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Reading Science with Discernment

Science is best taught with experiments, observations, varied presentations, supplemental readings, and current events. But not every resource on the market is pedagogically sound: some products have antiChristian goals; other products are just not accurate.

Is it, then, a mistake to use materials that do not pass the "acid test" for your supplementary resource lists? No. Your child needs not only to understand science but also to be able to discern the errors of "science falsely so called" (I Tim. 6:20). This discernment comes with deliberate training. Our goal as parents is to produce mature Christians "who by reason of use have their senses exercised to discern both good and evil" (Heb. 5:14).

It is inevitable that children encounter science or reasoning that supposedly has the authority of science behind it but is in fact erroneous. When Christians think of false science, they think first of evolution. Flagrant evolutionary statements are a minor concern. Most ten year olds can identify them. The real danger is the very subtle reasoning that gradually leads one to an incorrect mindset or an erroneous world view. Articles dealing with ethical issues, such as animal rights and use of the environment, sometimes have a tone that assumes that mankind is just an intelligent animal or is less important than the environment. It takes preparation to be able to spot these hidden falsehoods.

A Christian textbook can identify examples of pseudoscience or clearly instruct the reader to took for the erroneous philosophy. Real life rarely has such warning labels. The next step should come from examining the real item within the safeguards of a home school.

Supplemental readings from current science publications written for student audiences are helpful in making your instruction relevant and current. These publications often have both flagrant and subtle statements regarding ultimate origins and man's purpose on earth. Simply have your child identify occurrences of "false science" within an article, and then discuss the errors. Your child may at first find only the flagrant examples, but with practice, he will identify more of the subtle fallacies.

The following are a few of the possible publications you may want to have available in your home.

Current Science-This is a weekly publication written for the junior high audience. It provides short, interesting articles written for the junior high audience. It provides short, interesting articles with colorful art and photographs. Easy experiments and demonstrations are often suggested.

Discover-- This monthly publication is written at the high school to adult reading level. It provides both short and long articles with colorful art and photographs. Supplemental teacher resources are also available from the publisher.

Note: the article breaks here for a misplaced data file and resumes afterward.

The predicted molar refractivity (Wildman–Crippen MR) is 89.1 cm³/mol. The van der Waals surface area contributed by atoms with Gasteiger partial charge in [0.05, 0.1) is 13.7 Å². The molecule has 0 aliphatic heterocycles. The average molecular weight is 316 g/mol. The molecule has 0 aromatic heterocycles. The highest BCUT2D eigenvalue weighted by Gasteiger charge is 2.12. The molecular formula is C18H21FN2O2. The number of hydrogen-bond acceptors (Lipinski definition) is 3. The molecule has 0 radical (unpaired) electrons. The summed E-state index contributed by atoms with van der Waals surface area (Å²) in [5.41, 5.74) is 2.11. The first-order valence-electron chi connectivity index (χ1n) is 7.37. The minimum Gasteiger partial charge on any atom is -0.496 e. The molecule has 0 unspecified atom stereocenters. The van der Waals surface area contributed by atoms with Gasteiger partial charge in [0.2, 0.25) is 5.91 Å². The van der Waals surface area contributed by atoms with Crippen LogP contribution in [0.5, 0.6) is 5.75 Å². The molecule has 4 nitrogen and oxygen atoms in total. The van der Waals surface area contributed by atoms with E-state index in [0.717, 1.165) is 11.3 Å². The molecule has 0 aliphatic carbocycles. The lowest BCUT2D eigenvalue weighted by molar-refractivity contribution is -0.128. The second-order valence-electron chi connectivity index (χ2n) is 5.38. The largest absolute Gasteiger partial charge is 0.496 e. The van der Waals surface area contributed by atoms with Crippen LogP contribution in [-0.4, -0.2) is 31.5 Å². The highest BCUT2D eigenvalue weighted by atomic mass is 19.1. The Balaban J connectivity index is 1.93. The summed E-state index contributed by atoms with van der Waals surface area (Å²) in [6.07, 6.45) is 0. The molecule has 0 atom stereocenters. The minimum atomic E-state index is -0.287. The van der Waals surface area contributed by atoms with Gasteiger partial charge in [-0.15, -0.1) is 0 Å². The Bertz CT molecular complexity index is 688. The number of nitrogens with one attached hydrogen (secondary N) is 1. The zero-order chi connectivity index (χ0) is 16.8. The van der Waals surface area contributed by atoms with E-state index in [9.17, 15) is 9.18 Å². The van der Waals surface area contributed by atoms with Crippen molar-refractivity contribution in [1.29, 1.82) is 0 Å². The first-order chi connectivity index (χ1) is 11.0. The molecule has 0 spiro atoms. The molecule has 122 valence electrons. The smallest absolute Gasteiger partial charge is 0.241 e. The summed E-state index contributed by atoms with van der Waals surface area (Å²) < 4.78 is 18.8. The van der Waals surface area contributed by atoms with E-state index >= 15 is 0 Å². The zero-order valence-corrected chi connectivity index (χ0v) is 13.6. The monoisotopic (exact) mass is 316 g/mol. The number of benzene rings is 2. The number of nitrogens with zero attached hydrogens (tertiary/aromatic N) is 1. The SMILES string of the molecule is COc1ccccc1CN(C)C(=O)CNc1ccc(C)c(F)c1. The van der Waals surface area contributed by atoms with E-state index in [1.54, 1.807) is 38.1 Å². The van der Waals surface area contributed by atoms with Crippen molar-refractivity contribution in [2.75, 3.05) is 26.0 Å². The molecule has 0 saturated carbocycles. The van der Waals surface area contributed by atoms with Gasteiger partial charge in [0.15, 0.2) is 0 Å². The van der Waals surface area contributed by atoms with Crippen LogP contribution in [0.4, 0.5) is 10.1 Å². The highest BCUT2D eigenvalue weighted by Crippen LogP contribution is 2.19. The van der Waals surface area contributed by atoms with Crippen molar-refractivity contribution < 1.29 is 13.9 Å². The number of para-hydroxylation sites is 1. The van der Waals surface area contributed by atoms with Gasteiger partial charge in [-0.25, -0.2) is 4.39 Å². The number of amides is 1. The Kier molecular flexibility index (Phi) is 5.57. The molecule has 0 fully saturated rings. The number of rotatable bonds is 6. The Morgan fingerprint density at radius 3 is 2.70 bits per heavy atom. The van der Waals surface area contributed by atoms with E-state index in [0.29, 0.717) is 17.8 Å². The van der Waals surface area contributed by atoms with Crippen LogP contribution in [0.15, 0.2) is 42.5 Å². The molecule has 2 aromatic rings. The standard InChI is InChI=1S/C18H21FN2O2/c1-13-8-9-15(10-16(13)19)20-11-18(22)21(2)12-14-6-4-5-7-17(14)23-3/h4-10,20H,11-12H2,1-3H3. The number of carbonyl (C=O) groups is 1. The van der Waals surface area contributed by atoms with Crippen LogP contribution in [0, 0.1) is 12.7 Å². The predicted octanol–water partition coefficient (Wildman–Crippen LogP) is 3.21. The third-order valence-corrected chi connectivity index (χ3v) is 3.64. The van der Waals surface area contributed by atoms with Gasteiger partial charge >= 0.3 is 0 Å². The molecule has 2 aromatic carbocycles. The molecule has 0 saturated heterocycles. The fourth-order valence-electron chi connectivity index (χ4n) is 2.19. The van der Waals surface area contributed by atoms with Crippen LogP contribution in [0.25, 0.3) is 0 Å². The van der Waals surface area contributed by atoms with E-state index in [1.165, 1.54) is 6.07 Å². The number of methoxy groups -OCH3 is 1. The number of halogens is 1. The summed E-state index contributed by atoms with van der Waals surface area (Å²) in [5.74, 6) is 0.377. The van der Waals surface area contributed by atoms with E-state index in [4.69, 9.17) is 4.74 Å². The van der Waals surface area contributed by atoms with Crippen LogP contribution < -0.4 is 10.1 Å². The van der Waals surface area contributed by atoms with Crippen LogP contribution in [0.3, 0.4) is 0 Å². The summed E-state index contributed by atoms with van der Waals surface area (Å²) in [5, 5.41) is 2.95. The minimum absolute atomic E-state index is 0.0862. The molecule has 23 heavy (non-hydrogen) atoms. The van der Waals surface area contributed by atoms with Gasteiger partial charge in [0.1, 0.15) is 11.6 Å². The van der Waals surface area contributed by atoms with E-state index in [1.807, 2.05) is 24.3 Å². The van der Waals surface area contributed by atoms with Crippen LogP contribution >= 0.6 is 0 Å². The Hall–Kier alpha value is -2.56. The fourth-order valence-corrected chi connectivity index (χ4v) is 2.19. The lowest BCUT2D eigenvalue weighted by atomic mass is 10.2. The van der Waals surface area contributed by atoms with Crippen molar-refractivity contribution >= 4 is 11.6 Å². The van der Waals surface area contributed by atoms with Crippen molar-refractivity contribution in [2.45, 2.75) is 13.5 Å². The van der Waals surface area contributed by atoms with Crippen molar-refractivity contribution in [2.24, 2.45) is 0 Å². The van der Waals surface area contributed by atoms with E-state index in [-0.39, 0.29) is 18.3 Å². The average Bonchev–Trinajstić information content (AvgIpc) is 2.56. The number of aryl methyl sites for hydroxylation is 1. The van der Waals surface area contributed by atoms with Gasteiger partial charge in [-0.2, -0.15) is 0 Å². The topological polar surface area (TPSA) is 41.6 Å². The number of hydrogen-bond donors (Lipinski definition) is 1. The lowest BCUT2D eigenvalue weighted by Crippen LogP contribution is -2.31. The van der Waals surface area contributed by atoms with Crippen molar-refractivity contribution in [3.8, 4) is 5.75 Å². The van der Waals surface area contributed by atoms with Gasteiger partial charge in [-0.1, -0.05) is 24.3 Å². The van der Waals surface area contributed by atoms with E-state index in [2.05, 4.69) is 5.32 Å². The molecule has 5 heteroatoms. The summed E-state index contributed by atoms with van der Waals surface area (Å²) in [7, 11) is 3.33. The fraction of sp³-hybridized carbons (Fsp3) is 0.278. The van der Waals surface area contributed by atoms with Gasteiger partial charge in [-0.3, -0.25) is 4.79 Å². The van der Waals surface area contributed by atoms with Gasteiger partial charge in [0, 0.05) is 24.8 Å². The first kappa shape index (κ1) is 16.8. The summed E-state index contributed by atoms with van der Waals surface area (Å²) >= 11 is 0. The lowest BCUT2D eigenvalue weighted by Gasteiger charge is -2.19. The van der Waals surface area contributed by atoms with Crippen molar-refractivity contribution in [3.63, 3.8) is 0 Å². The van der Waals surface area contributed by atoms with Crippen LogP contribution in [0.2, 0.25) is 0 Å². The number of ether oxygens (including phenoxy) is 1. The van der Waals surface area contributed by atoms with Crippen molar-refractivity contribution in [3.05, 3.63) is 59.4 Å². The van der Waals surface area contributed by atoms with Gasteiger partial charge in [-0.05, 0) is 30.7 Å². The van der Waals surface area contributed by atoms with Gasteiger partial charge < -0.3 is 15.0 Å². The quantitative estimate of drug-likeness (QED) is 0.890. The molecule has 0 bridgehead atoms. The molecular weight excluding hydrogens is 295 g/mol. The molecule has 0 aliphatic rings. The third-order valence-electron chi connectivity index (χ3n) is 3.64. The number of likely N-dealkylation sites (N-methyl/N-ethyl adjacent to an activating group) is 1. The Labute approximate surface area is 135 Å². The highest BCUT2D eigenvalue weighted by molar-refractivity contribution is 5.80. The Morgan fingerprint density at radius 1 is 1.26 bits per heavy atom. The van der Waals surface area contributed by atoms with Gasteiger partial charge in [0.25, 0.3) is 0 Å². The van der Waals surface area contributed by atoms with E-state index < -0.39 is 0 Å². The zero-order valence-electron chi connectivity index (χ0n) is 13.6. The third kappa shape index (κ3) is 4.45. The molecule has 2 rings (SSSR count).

Popular Science-This monthly publication is written at the high school to adult reading level. It has colorful art and photographs and seems to emphasize the physical sciences.

Creation Ex Nihilo--Providing a creation magazine will help stave off the idea that belief in creation has nothing to do with science. Including a creation magazine will also help balance the popular publications that hold to evolution.

Newspapers and Magazines-Though often not as thorough, these are more readily available.

Should you and your child discuss every article? No, you will not have time, and not every article will have fallacies in it. Be careful to avoid cynicism. Ferreting out bad philosophy is not the only reason to be a critical reader. Sometimes writers make wrong conclusions, or they do not consider everything they should or they are blind to some consideration because of their preconceived ideas. Even a correct conclusion may be improperly justified with poor reasoning. You need to teach your child to keep several things in mind as he reads.

  1. Does the person who wrote the article have the credentials to speak authoritatively on the topic?
  2. What type of publication does the article appear in?
  3. Is the article up-to-date? When was the information gathered?
  4. Is it consistent with Scripture? With other known laws of science? Does it make sense?
  5. Was enough evidence collected?
By asking questions, your child will grow in his ability to discern error and will not be spoiled by "philosophy and vain deceit" (Col. 2:8). Training our children to "prove all things" (I Thess. 5:21) is necessary if they are to "stand fast in the Lord" (Phil. 4: 1).

David Anderson, Ph.D. (Botany) served as an author of secondary science books at Bob Jones University Press.

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